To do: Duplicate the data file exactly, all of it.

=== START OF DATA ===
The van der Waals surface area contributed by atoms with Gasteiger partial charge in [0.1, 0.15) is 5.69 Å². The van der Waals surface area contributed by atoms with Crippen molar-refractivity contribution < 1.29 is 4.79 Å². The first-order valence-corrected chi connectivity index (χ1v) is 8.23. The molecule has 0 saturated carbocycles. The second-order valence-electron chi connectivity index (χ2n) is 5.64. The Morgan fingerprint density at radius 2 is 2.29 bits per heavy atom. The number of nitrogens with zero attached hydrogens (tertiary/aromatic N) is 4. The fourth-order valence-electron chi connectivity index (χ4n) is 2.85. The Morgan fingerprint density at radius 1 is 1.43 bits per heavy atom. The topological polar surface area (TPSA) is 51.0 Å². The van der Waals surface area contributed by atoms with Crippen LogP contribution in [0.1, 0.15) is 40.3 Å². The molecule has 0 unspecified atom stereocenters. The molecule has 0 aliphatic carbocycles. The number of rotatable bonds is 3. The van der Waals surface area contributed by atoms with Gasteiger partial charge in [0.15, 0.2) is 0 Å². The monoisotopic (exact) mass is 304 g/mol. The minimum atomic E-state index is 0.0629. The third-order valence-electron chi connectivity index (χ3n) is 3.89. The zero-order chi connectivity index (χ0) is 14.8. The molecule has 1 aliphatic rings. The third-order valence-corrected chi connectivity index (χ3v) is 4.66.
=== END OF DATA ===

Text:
The van der Waals surface area contributed by atoms with Gasteiger partial charge in [0.1, 0.15) is 5.69 Å². The van der Waals surface area contributed by atoms with Crippen molar-refractivity contribution < 1.29 is 4.79 Å². The first-order valence-corrected chi connectivity index (χ1v) is 8.23. The molecule has 0 saturated carbocycles. The second-order valence-electron chi connectivity index (χ2n) is 5.64. The Morgan fingerprint density at radius 2 is 2.29 bits per heavy atom. The number of nitrogens with zero attached hydrogens (tertiary/aromatic N) is 4. The fourth-order valence-electron chi connectivity index (χ4n) is 2.85. The Morgan fingerprint density at radius 1 is 1.43 bits per heavy atom. The topological polar surface area (TPSA) is 51.0 Å². The van der Waals surface area contributed by atoms with Crippen LogP contribution in [0.1, 0.15) is 40.3 Å². The molecule has 0 unspecified atom stereocenters. The molecule has 0 aliphatic carbocycles. The number of rotatable bonds is 3. The van der Waals surface area contributed by atoms with Gasteiger partial charge in [0.15, 0.2) is 0 Å². The monoisotopic (exact) mass is 304 g/mol. The minimum atomic E-state index is 0.0629. The third-order valence-electron chi connectivity index (χ3n) is 3.89. The zero-order chi connectivity index (χ0) is 14.8. The molecule has 1 aliphatic rings. The third-order valence-corrected chi connectivity index (χ3v) is 4.66.